Artwork Feature

Soozy Lipsey Interview


By  Alice
9th October 2020

In preparation for her upcoming exhibition at Nelly Duff next week, we sat down with Soozy Lipsey to talk all things art, car boot sales and false teeth…


ND: Even within the creative sphere, your work is exhilaratingly unconventional, when did you start working with the materials you are known for doing now such as antiques and found objects?

SL: It was around eight years ago I started going to car boot sales and antique markets and began collecting objects I found of interest as well as old paintings and prints. I have been collecting for yrs now and have boxes full of all kinds of stuff, from old false teeth to used postcards. I just love the aesthetic of old things, the ageing of an object – even the smell. You cannot cheat time – anything replicated as old always has a sense of being forced.


ND: Can you tell us about how your experience studying art at university shaped the direction of your artwork now? Were your classmates pursuing any similar techniques?

SL: I was interested in objects when I was studying my degree at Goldsmiths which is almost 25 yrs ago. It was more focused on clothing and peoples personal objects like bags and shoes.  My final show was based on lost objects-I replicated a lost property room -I was very interested in the artist Christian Boltanski who was also interested in making metaphorical use of found objects. After University I moved away from that and got into painting but it seems I have returned to it in recent years.


ND: Your work creates a tangible relationship between more contemporary and chaotic techniques with traditional and what could be considered conservative pieces, such as an Ingres painting or sculpted bust. Do you have a favourite found object to work with or do you prefer to keep switching it up?

SL: I switch it up all the time – in the past year it seems I have been more focused on old paintings and prints and now I’m just discovering these old educational posters which I have begun to start defacing.


ND: When you start an artwork, how does your creative process run, is it more spontaneous or do you prefer to plan?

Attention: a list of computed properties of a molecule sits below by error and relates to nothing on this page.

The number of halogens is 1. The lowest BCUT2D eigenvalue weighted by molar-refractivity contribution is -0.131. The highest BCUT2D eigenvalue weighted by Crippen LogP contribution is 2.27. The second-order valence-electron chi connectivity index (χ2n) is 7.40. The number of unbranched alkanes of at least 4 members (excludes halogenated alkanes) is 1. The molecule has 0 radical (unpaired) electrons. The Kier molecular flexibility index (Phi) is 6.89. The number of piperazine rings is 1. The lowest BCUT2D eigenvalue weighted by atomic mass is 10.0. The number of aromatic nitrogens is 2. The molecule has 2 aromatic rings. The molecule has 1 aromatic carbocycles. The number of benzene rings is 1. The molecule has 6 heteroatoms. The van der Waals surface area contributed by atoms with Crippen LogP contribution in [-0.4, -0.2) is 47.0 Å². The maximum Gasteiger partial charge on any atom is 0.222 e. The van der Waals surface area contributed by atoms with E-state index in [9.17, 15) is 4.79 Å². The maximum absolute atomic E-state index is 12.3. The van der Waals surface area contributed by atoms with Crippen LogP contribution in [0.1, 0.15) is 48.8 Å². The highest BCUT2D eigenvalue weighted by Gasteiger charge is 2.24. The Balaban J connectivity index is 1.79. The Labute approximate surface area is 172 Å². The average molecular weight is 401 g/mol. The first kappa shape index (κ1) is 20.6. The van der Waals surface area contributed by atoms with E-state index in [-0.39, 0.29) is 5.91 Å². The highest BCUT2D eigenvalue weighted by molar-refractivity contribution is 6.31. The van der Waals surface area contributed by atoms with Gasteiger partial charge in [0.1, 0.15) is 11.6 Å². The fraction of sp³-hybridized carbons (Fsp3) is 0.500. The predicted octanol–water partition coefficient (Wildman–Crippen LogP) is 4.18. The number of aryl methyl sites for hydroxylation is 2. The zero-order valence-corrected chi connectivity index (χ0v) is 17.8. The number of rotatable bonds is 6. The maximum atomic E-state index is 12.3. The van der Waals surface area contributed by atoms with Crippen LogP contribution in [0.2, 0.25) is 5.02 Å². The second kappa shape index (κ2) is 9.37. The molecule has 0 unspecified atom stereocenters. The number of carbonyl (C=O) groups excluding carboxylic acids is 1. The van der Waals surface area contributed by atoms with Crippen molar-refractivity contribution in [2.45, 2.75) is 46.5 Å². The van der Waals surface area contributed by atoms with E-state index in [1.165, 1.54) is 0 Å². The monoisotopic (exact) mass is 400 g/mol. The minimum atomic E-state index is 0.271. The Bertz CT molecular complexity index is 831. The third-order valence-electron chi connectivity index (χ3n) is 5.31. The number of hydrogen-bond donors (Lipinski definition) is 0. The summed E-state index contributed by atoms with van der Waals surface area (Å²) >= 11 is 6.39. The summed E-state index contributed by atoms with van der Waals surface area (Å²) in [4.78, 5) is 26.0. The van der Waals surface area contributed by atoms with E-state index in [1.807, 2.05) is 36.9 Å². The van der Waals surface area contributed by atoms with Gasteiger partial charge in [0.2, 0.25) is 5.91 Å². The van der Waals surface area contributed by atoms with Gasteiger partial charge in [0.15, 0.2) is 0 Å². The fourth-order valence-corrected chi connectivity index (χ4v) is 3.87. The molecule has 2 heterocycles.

SL: I’m spontaneous most of the time – Its very much a  reflection of how I live my life I’m not one to plan ahead I try and live in the moment. I do have ideas in my head and am often  triggered by something I may see, or something someone might say or a behaviour and I will jot down a line or two to remind me of it, that’s a very important process  for me. Titles are also very important to me and sometimes I have a title in mind before the artwork is even created.


ND: Where do you like to find your ‘obselete objects’ – do you have a secret spot you can rely on? (we won’t tell promise!)

SL: Its a  secret – but the main place I used to go  was on a Wednesday morning at a huge car boot, I just loved going there, the hunt is part of the process. Going through old boxes that are fresh out of someone’s attic or garage it’s a real experience in itself- sadly that place is being developed and shut down – these kinds of places do not really exist in London anymore it’s becoming more and more difficult to find a good car boot that is full of undiscovered treasures.


ND: Recently you have turned you attention to releasing several printed editions with Nelly Duff in the last year – what appeals to you about working with print as opposed to singular objects/artworks?

SL: I prefer singular objects artworks but I also need to communicate to a wider audience and I think Nelly Duff is a more commercial platform for me. It speaks to a  wider audience – I am a strong believer that art needs to be accessible in terms of price point – so a print offers that. It still has the power to move people, tell a story and send a message to create a reaction. A print still has that power and to me its all about the communication, connecting, and not being too precious with ideas.


ND: Can you tell us a bit about what we can expect from ‘Take A F***ing Seat’? What would you say is the resounding theme of your show?

SL: My work is quite broad in terms of style and ideas, the main theme I guess would be that I work over or with old objects and old prints and paintings. I don’t expect anything – once the work is made and is exhibited it no longer belongs to me it’s about the viewer. I have a slogan piece in the show that goes  ‘I’m not what you think I am – You are what you think I am”. It’s mostly projections and has nothing to do with me how people experience the work – I’m just the trigger.


ND: In terms of artworks/artists that you are inspired by – do you have a dream artwork/artist that you would love to own works of?

SL: Rene Magritte all day long, anything of his would suffice.


ND: What is it about Nelly Duff that you think makes it a good place to exhibit your artwork?

SL: To be honest I don’t know yet the answer to this – can I tell you after the exhibition my experience?


ND: And finally – if there was one artwork from the show that you could keep for yourself which would it be? 

SL: It would be The Artist’s Pallet. It represents my favourite way of working  – taking a familiar found object (in this case a set of teeth models) and playfully manipulating its meaning to make new connections between ideas, emotion and experience.


‘Take A F***ing Seat’ will be showing at Nelly Duff from July 27 – August 5 2018 with a Private View July 26 at 6.30pm, all welcome.